Brown was born on March 10, 1850, in Pittsburgh, Pennsylvania, the daughter of former slaves who were well-educated and actively involved with the Underground Railroad in Pittsburgh. She was educated in Chatham, Ontario, and received a bachelor’s degree in 1873 from Wilberforce University near Dayton, Ohio. Upon graduation, Brown moved to the South and for the next 12 years taught in public and plantation schools in South Carolina and Mississippi. She was committed to improving oral and literacy skills in African American students, including many children and adults who had been denied education as slaves.
Brown wrote two books on elocution. The first, Bits and Odds: A Choice Selection of Recitation, published in 1880, was a collection of short stories and poems, some of which were written in African American English (for an example, see Duchan, 2007). The book also included pieces describing the daily experiences of African Americans.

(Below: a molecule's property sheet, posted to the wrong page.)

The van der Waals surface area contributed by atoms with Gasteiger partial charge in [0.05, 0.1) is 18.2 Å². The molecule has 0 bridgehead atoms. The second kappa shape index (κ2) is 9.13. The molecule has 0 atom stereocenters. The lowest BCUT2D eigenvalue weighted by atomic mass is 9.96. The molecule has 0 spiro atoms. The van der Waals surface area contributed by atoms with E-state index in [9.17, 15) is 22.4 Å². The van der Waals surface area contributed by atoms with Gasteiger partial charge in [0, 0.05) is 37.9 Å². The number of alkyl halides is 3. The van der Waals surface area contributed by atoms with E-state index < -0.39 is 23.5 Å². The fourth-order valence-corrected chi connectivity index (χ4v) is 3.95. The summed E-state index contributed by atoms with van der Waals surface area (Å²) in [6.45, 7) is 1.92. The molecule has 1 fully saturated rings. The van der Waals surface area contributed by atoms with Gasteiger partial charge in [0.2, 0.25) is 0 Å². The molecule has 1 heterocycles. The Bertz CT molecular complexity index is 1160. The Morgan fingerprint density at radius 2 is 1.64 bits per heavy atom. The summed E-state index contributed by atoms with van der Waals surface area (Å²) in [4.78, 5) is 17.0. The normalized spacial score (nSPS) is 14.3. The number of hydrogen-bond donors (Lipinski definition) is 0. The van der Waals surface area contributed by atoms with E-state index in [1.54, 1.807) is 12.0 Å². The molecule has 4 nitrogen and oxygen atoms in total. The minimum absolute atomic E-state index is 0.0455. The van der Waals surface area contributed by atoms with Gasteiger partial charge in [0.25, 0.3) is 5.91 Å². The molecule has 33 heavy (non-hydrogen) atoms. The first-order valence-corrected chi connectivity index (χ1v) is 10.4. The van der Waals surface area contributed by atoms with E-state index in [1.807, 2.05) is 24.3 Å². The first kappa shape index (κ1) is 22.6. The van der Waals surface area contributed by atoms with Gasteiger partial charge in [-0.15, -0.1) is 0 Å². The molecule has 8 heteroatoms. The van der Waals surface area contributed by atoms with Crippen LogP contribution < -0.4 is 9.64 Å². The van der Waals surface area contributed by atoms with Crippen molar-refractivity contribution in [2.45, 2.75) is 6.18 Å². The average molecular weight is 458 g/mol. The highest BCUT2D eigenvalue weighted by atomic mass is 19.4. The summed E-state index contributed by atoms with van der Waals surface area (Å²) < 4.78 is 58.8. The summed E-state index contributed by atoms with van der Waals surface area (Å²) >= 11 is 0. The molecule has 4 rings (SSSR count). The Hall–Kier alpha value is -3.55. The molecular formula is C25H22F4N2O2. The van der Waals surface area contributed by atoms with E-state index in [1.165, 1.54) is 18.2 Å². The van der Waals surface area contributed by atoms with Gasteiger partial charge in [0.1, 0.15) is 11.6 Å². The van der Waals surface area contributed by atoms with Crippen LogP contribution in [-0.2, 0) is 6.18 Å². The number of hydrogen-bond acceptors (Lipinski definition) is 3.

Brown’s second book, Elocution and Physical Culture, published in 1910, offers an educational program for improving elocution that includes an exercise curriculum for large-body muscles (e.g., trunk exercises) and breathing, as well as practice with gesture, voice building, articulation, pronunciation, inflection, and emotional tones. She drew from the work of Francois Delsarte in her treatment of large-body movement and gesture, and on the work of Oscar Guttmann for what he and she called “gymnastics of the voice” (see Stathopoulos and Duchan, 2006, for more on O. Guttmann’s place in the history of voice training).
Elocution Training